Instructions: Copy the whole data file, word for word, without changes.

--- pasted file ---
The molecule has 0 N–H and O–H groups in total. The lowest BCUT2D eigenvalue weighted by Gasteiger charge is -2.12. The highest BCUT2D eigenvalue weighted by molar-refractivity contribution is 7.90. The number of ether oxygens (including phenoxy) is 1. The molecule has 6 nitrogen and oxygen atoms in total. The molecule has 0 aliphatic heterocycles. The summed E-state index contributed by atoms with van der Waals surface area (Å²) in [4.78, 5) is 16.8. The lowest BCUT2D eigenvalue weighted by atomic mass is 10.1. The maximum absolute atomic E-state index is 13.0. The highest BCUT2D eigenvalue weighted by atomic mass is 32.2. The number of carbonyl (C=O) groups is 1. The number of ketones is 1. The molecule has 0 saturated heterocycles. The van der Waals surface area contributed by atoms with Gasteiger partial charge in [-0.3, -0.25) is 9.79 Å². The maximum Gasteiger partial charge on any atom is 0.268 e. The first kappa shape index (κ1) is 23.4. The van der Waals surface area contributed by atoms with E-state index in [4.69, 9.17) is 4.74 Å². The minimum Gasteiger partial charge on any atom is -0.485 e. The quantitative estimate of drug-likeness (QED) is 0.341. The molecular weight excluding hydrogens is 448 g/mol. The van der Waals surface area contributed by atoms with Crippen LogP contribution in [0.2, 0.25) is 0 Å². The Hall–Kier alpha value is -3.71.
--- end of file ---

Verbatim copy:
The molecule has 0 N–H and O–H groups in total. The lowest BCUT2D eigenvalue weighted by Gasteiger charge is -2.12. The highest BCUT2D eigenvalue weighted by molar-refractivity contribution is 7.90. The number of ether oxygens (including phenoxy) is 1. The molecule has 6 nitrogen and oxygen atoms in total. The molecule has 0 aliphatic heterocycles. The summed E-state index contributed by atoms with van der Waals surface area (Å²) in [4.78, 5) is 16.8. The lowest BCUT2D eigenvalue weighted by atomic mass is 10.1. The maximum absolute atomic E-state index is 13.0. The highest BCUT2D eigenvalue weighted by atomic mass is 32.2. The number of carbonyl (C=O) groups is 1. The number of ketones is 1. The molecule has 0 saturated heterocycles. The van der Waals surface area contributed by atoms with Gasteiger partial charge in [-0.3, -0.25) is 9.79 Å². The maximum Gasteiger partial charge on any atom is 0.268 e. The first kappa shape index (κ1) is 23.4. The van der Waals surface area contributed by atoms with E-state index in [4.69, 9.17) is 4.74 Å². The minimum Gasteiger partial charge on any atom is -0.485 e. The quantitative estimate of drug-likeness (QED) is 0.341. The molecular weight excluding hydrogens is 448 g/mol. The van der Waals surface area contributed by atoms with Crippen LogP contribution in [0.2, 0.25) is 0 Å². The Hall–Kier alpha value is -3.71.